Hydropower, or hydroelectric power, is power generated by the force of moving water, and makes up the vast majority of the United States’ current renewable energy power generation (66% of renewable energy and 6% of all electricity). Hydropower is driven by the water cycle, with solar energy driving evaporation, condensation, and gravity providing the renewable energy source. Learn more about hydropower from the Department of Energy.
You can use the calculator below to estimate your potential power output!
Types of Hydropower Facilities
Impoundment Based: The largest scale of hydropower production is from an impoundment, or dam. Impoundment hydropower operates by creating a reservoir behind a river dam and channeling water through the dam itself to the river below. As water flows through the impoundment, it turns turbines that generate electricity. Wyoming has numerous large-scale impoundment based hydroelectric facilities, such as Seminoe or Buffalo Bill dams. For more general information on impoundment facilities, visit the Bureau of Reclamation webpage. For information on Wyoming projects specifically, visit the Wyoming Geologic Surveypage dedicated to projects in Wyoming.
Diversion: Another large scale hydropower production method is diversion hydropower, which diverts – sometimes with the use of an impoundment – a channel of a larger river through a canal or penstock. As the water moves through the diversion, it turns turbines to generate electricity.
Run-of-river: Similar to diversion facilities run-of-river projects use the already-moving water of a river to generate electricity. This type of facility can function with varying flow rates and structure heights. The Department of Energy recognizes three sizes of hydropower:
- Large Hydropower – 30 megawatts or greater
- Small Hydropower – 100 kilowatts to 30 megawatts
- Micro Hydropower – 100 kilowatts or less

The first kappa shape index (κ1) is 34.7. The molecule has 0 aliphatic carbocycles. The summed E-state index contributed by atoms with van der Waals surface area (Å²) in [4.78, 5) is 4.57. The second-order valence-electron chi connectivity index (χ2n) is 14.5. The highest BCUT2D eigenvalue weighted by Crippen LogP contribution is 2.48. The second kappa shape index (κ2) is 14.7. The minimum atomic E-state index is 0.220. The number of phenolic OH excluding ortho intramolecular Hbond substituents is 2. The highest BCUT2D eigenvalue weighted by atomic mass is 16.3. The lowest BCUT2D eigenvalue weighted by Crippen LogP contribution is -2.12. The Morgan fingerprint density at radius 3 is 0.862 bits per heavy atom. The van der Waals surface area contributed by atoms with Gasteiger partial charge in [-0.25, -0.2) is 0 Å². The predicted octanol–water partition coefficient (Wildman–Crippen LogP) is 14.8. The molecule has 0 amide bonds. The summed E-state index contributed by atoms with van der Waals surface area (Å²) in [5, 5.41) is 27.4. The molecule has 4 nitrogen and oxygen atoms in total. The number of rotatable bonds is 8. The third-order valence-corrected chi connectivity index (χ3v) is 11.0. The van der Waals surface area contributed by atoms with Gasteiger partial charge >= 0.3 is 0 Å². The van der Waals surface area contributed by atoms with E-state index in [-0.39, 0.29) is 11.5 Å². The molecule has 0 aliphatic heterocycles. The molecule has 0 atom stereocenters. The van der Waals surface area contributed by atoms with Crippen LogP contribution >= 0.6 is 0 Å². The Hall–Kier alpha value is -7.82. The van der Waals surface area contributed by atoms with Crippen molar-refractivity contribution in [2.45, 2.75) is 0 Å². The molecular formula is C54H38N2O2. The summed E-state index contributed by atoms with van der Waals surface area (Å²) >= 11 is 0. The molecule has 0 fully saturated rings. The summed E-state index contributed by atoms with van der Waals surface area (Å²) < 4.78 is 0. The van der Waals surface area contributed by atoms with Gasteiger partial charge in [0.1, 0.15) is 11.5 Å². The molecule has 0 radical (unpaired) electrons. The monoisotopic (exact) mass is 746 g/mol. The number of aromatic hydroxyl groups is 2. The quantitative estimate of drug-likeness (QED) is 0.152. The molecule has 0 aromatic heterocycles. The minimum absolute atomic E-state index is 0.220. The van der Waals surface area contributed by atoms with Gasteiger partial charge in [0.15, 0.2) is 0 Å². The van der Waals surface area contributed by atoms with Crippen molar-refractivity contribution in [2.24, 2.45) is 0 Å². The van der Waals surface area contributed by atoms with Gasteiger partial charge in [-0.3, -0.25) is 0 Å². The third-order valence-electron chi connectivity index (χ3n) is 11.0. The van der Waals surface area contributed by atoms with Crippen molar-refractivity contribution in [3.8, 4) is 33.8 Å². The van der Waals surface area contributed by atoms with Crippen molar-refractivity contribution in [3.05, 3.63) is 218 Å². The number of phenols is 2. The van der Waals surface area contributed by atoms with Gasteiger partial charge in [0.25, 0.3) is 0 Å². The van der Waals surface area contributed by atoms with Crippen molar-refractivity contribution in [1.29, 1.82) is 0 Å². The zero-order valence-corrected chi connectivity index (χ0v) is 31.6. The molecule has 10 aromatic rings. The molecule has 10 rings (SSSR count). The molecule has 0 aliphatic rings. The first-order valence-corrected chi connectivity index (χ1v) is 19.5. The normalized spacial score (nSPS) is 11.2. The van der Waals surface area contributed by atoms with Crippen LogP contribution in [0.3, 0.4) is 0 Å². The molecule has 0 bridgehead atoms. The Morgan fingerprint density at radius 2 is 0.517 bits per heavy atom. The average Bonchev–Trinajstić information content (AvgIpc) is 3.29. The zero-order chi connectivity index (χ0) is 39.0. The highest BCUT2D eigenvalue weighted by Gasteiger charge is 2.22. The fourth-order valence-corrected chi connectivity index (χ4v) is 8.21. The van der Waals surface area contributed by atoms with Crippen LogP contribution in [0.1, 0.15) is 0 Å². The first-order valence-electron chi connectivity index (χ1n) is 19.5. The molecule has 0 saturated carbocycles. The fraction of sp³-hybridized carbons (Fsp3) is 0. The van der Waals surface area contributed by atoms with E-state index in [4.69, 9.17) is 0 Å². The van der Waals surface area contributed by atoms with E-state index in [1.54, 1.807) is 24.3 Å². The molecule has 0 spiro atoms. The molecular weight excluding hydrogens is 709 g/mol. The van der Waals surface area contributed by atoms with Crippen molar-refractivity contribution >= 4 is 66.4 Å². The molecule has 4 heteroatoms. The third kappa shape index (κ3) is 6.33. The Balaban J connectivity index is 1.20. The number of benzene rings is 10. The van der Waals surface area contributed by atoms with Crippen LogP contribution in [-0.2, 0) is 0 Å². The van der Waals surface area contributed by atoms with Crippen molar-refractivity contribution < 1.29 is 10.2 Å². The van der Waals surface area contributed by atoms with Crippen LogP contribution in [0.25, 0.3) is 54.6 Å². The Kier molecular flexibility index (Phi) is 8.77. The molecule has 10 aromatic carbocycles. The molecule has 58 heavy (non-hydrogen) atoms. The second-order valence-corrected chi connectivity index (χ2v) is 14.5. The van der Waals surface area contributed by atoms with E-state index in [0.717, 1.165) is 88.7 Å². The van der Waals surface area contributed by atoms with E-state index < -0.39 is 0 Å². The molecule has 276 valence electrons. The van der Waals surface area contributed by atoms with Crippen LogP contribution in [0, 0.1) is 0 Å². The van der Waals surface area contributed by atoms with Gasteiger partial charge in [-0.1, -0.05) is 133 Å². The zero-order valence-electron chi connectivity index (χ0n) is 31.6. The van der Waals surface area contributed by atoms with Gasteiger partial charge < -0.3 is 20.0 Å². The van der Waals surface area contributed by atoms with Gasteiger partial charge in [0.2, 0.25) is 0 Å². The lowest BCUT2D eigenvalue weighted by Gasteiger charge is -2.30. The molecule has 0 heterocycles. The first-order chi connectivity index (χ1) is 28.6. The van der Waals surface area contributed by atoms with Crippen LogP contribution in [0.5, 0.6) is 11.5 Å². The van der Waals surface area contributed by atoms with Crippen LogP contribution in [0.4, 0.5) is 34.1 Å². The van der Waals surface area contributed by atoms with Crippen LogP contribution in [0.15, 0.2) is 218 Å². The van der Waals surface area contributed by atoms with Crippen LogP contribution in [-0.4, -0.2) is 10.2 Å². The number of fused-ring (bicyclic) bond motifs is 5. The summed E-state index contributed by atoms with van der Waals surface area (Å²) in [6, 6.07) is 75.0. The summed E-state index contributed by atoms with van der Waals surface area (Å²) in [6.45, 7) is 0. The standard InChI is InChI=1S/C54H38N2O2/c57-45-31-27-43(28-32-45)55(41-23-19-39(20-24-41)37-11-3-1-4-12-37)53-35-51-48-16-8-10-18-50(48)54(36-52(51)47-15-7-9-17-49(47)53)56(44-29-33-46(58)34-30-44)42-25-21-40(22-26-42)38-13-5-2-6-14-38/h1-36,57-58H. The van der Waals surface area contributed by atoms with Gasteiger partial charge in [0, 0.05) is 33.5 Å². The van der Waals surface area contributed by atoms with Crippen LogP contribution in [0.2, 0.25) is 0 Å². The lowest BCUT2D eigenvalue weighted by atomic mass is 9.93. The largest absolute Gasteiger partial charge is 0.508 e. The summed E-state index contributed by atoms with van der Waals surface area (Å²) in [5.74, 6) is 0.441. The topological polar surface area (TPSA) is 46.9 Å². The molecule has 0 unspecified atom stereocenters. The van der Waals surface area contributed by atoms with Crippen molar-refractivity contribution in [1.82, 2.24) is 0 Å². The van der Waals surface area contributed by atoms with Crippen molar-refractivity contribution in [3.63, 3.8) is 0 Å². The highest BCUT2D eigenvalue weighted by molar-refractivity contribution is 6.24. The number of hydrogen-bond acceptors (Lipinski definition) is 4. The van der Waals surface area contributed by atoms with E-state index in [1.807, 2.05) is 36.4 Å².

Micro and Small Hydropower
As most Wyomingites will not be building a new Hoover Dam, micro hydropower is the most suitable for individual or community use. In this type of project, water is channeled through a penstock, or pipe, where it flows around a turbine that is attached to a generator. Water is typically funneled to the powerhouse where the turbine and generator are located from a canal located above the powerhouse. Learn more about micro hydropower from the Department of Energy.
Many communities, rural electric cooperatives, and irrigation districts are using small hydropower projects to expand their renewable energy portfolio, find out how with University of Wyoming Extension, Sustainable Management of Rangeland Resources video on small hydropower systems.
Frequently Asked Questions:
Where can micro hydro power be used in Wyoming?
Micro/small hydropower can theoretically be used in Wyoming wherever flow and head are adequate . As using in-stream water flows can necessitate lengthy environmental and/or water rights reviews, one logical place for micro hydro installations is in existing irrigation/municipal water canals, dam, and diversions. The equipment can either be owned by individuals or an irrigation district. The Idaho National Lab’s Virtual Hydro Prospector provides a tool for locating and assessing water energy resources in the United States.
What are the incentives?
Micro hydropower systems are eligible for many of the same federal and state incentives as other renewable energy sources. Please visit our Incentives page for more information.
Are there many micro or small hydropower systems in Wyoming?
There are numerous facilities, such as the Strawberry Creek project controlled by Lower Valley Energy.[/toggle][toggle title=”Are there many regulations?”]To harness hydropower, a landowner must also have the right to use the water as managed by the State of Wyoming. In addition, the Federal Energy Regulatory Commission (FERC) must license or grant an exemption to all grid connected facilities.
Where can I find a contractor or technical assistance?
As micro/small hydropower opportunities are not as common as other renewable energy, there are fewer readily available resources to assist you. A good place to start is by contacting the Cooperative Extension Service. Other useful resources are provided by the National Sustainable Agriculture Information Service.